Launching Art Fortnight, Nick Serota's Style Was More Great Dictator Than Good Director

By Millard, Rosie | New Statesman (1996), July 5, 2004 | Go to article overview

Launching Art Fortnight, Nick Serota's Style Was More Great Dictator Than Good Director


Millard, Rosie, New Statesman (1996)


Inventing a special fortnight for London to celebrate its position in the art market is a good idea. Most of the time, there is such a chasm between private and public art on display in the capital that it is only notable exceptions, such as Charles Saatchi in County Hall, who seem to have the energy to bridge it. Unfortunately, Art Fortnight started with a most uneasy lurch.

[ILLUSTRATION OMITTED]

Last year, Tate Britain held a hilariously eccentric night celebrating British Art Week. Guests were served at a bar made from huge plastic "eggs", while the august composer John Tavener DJ'd for the night and operated the decks with his own ambient sound.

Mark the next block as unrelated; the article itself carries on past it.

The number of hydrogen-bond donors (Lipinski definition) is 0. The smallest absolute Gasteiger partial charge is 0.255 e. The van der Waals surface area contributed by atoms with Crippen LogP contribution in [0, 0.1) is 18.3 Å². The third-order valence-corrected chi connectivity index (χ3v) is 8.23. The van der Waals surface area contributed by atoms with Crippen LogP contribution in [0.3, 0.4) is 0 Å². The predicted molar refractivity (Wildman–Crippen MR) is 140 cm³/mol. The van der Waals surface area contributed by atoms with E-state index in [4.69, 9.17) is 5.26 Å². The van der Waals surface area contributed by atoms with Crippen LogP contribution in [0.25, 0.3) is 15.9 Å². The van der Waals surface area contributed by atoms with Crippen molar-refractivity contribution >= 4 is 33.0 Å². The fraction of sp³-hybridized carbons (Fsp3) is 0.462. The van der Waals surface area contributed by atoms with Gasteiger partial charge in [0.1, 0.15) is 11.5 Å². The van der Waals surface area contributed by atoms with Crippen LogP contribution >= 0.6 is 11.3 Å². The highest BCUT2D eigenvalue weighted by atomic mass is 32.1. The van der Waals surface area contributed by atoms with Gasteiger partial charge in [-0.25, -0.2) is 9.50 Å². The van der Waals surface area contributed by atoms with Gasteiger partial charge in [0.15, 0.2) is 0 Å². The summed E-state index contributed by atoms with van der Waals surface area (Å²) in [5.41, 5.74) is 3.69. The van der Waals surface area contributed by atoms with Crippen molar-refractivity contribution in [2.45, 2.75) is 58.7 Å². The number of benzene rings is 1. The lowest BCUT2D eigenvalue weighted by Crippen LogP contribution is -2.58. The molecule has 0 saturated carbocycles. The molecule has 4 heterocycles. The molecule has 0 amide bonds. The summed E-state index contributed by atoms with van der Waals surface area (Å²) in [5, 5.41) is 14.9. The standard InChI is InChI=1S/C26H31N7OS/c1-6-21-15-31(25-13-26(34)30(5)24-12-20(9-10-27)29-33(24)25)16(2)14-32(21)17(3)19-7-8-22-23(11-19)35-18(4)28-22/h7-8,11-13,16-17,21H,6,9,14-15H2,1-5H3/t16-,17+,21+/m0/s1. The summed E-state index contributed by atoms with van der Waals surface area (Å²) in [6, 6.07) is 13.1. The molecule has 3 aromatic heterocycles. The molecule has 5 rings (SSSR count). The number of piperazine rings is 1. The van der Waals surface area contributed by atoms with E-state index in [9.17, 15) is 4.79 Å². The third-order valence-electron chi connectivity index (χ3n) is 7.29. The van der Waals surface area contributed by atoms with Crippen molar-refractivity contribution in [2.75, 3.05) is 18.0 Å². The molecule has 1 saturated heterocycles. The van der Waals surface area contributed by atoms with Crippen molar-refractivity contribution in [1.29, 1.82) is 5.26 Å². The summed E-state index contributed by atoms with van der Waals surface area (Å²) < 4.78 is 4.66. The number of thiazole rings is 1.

This year, the arrival of an official fortnight meant such a do was ramped up a good few notches. People turned up at Tate Modern in suits--never a good sign. Some people had paid [pounds sterling]100 plus VAT for tickets. Meanwhile, the freeloaders (artists, journalists and so on) wandered around the Turbine Hall chatting quietly. Suddenly there was an announcement. The director was here! We all gazed to the bridge crossing the hall, around 50 feet above us, as Nicholas Serota appeared and delivered a booming speech that reverberated in the cavernous space in a distinctly regal manner. Hemmed in by railings, up on a podium, glasses glinting in the spotlight, Sir Nick's style seemed more great dictator than good director, and caused a bit of sniggering in the ranks.

It was unfortunate, because the style of the fortnight is meant to be one of friendly accessibility. The programme includes all manner of fascinating events, from a gallery "crawl" to lectures, films and invitations to see hitherto private collections. One of these is at the private bank EFG, which owns a spectacular 18th-century town house in Mayfair. …

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